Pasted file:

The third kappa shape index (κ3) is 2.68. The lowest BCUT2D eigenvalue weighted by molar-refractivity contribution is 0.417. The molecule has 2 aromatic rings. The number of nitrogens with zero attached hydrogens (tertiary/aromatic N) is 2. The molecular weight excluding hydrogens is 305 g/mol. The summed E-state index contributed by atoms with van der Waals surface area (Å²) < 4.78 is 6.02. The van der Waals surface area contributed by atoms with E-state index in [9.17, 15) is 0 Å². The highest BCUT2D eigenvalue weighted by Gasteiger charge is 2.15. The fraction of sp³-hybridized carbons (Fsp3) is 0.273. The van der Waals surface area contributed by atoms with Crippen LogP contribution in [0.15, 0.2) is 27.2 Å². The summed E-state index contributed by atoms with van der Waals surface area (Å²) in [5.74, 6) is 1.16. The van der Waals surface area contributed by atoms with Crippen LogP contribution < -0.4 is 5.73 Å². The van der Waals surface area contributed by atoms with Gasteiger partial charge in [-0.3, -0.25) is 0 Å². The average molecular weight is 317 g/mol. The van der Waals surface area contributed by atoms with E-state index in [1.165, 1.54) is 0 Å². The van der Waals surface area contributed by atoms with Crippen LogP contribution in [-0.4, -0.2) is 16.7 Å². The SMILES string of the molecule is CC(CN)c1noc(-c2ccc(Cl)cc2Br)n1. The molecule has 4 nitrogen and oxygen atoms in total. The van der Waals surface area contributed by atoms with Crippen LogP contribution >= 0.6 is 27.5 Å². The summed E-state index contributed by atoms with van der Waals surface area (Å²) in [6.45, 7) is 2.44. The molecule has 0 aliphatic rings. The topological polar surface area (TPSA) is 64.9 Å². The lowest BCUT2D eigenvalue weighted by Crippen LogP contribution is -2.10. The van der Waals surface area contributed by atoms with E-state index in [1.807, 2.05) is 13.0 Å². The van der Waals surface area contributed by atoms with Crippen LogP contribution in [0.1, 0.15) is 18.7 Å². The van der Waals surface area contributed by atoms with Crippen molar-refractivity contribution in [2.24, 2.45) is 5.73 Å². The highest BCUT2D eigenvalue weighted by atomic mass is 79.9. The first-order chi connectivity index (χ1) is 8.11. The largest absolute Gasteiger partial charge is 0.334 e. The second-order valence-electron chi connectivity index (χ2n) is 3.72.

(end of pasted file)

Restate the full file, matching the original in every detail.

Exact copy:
The third kappa shape index (κ3) is 2.68. The lowest BCUT2D eigenvalue weighted by molar-refractivity contribution is 0.417. The molecule has 2 aromatic rings. The number of nitrogens with zero attached hydrogens (tertiary/aromatic N) is 2. The molecular weight excluding hydrogens is 305 g/mol. The summed E-state index contributed by atoms with van der Waals surface area (Å²) < 4.78 is 6.02. The van der Waals surface area contributed by atoms with E-state index in [9.17, 15) is 0 Å². The highest BCUT2D eigenvalue weighted by Gasteiger charge is 2.15. The fraction of sp³-hybridized carbons (Fsp3) is 0.273. The van der Waals surface area contributed by atoms with Crippen LogP contribution in [0.15, 0.2) is 27.2 Å². The summed E-state index contributed by atoms with van der Waals surface area (Å²) in [5.74, 6) is 1.16. The van der Waals surface area contributed by atoms with Crippen LogP contribution < -0.4 is 5.73 Å². The van der Waals surface area contributed by atoms with Gasteiger partial charge in [-0.3, -0.25) is 0 Å². The average molecular weight is 317 g/mol. The van der Waals surface area contributed by atoms with E-state index in [1.165, 1.54) is 0 Å². The van der Waals surface area contributed by atoms with Crippen LogP contribution in [-0.4, -0.2) is 16.7 Å². The SMILES string of the molecule is CC(CN)c1noc(-c2ccc(Cl)cc2Br)n1. The molecule has 4 nitrogen and oxygen atoms in total. The van der Waals surface area contributed by atoms with Crippen LogP contribution >= 0.6 is 27.5 Å². The summed E-state index contributed by atoms with van der Waals surface area (Å²) in [6.45, 7) is 2.44. The molecule has 0 aliphatic rings. The topological polar surface area (TPSA) is 64.9 Å². The lowest BCUT2D eigenvalue weighted by Crippen LogP contribution is -2.10. The van der Waals surface area contributed by atoms with E-state index in [1.807, 2.05) is 13.0 Å². The van der Waals surface area contributed by atoms with Crippen LogP contribution in [0.1, 0.15) is 18.7 Å². The van der Waals surface area contributed by atoms with Crippen molar-refractivity contribution in [2.24, 2.45) is 5.73 Å². The highest BCUT2D eigenvalue weighted by atomic mass is 79.9. The first-order chi connectivity index (χ1) is 8.11. The largest absolute Gasteiger partial charge is 0.334 e. The second-order valence-electron chi connectivity index (χ2n) is 3.72.